Transcript for Cracking Down on Parents and Minors for Underage Drinking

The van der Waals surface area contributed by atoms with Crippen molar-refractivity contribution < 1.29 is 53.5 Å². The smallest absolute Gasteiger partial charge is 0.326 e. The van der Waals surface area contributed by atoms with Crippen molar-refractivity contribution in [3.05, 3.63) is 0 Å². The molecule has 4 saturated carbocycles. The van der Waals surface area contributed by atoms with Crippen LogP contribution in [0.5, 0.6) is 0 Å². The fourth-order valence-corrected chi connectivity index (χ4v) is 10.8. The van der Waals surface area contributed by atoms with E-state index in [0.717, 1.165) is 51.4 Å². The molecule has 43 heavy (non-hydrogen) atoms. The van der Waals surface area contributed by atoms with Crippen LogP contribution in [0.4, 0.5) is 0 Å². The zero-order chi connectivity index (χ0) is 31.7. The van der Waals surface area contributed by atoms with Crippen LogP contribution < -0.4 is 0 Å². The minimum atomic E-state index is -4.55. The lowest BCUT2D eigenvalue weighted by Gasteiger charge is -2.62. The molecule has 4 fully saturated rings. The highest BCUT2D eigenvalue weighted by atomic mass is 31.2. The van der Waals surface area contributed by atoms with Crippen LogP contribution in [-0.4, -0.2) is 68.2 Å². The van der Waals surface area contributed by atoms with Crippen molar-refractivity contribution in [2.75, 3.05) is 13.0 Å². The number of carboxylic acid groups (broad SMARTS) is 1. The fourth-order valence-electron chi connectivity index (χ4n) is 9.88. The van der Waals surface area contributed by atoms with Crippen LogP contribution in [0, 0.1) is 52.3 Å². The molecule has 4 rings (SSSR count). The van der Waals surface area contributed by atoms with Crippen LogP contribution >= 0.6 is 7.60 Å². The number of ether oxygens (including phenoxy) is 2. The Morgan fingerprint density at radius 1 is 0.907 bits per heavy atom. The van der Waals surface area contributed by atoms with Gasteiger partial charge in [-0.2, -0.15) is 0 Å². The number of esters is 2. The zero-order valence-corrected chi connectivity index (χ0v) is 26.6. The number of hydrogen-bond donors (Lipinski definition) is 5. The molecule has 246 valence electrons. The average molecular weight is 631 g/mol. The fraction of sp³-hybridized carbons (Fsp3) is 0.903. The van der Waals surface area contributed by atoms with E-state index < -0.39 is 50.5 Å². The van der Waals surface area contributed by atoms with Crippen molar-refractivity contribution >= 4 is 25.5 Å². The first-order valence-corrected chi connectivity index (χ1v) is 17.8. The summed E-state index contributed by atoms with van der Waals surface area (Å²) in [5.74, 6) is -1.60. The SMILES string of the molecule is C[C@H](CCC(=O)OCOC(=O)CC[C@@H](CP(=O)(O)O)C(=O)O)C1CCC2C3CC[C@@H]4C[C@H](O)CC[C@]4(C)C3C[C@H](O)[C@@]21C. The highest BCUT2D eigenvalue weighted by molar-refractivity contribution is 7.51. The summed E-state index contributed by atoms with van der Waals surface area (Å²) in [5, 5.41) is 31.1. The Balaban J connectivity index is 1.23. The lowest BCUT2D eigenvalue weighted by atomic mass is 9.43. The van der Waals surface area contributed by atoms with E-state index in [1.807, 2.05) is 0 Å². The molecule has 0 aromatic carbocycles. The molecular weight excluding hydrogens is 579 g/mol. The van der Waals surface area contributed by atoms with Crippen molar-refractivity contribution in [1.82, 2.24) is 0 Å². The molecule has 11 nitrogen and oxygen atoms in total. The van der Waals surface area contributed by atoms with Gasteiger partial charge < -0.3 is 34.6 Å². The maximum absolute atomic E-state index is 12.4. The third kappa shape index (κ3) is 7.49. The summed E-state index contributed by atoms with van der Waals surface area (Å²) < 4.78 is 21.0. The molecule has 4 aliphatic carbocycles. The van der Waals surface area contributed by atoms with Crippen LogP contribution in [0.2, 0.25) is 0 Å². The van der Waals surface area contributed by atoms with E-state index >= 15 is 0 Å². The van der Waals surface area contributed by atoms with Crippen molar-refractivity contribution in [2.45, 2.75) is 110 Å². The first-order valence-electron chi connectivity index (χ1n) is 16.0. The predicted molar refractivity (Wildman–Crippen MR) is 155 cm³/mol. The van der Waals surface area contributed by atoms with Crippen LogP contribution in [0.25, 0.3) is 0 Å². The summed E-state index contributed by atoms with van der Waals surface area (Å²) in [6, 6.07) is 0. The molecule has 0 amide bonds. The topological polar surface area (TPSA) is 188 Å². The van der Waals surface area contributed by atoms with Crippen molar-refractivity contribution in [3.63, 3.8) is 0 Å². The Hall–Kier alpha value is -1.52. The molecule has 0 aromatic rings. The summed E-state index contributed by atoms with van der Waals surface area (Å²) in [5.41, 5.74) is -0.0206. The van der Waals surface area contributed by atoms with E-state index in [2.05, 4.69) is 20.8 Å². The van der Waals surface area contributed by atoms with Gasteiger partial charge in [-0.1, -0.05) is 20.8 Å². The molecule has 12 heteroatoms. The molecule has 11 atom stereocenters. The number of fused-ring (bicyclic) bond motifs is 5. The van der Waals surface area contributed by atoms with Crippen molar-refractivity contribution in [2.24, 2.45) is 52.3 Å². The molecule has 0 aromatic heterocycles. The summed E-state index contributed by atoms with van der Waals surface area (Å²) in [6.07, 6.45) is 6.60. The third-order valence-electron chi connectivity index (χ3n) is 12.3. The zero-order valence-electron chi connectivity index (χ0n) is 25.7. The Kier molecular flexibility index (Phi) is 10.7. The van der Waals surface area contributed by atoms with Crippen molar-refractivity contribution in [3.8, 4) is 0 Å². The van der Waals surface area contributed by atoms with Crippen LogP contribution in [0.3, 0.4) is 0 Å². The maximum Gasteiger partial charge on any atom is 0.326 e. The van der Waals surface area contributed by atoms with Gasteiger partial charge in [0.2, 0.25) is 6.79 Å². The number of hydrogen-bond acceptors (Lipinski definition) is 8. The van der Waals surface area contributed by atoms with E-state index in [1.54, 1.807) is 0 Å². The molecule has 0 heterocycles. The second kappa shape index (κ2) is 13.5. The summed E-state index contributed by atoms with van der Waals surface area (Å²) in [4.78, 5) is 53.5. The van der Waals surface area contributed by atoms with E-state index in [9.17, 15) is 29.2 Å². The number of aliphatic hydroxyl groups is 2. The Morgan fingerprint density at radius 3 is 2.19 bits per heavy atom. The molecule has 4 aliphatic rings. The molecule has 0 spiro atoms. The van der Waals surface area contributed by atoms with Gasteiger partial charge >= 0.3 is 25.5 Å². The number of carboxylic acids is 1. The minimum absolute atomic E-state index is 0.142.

And next, there is a lot of talk tonight about a problematic issue inside every american family, it is about teens and drinking. What is the right thing to do, when teenagers are drinking under your roof? Abc's linzie janis takes us to a town, where police are cracking down on teens and their parents. Reporter: When the baltimore sun published this picture of maryland's attorney general doug gansler at a party with underage drinking it struck a nerve for many parents. He told abc's jim avila he was just there to speak with his son. Did you set a good example going into a party, participating in the party -- I'm walking through. Reporter: This attorney general is having trouble figuring outs what the rules are. He's not alone. I understand the position of some parents. They can't allow it to happen. The law is clear, if you allow underage drinking in your home, even if you don't provide alcohol you are looking at sanctions and potential civil lawsuits. Reporter: Two extreme cases in glastonbury, connecticut show how confusing the issue can be. This is the house whehere the nixons threw their teenage daughter a party even handing out flyers saying they would be supervising the bash. When police arrived they found 100 teens and plenty of drinking. They knew the party was going on, they knew alcohol was there they didn't do anything about it. Reporter: Even though they say they didn't know about the alcohol, the nixons were arrested and charged with allowing minors to possess alcohol, a misdemeanor punishable by up to a year in prison. Around the country most parents arrested for this end up paying fines or doing community service. This week when the parents of two teen as ride home from a vacation to find their dauters throwing a drinking party at their house on this suburban glastonbury street they didn't take chances, calling the cops, but ended up getting their own kids arrested. What this is ultimately all about is the high number of accidents on the roads, because of young people and alcohol. Nationwide, more than 12,000 are killed every year, including six from this area just last summer. The tragic outcome police and parents are trying to avoid. Linzie janis, abc news, glastonbury, connecticut. Tonight, we'll give you a
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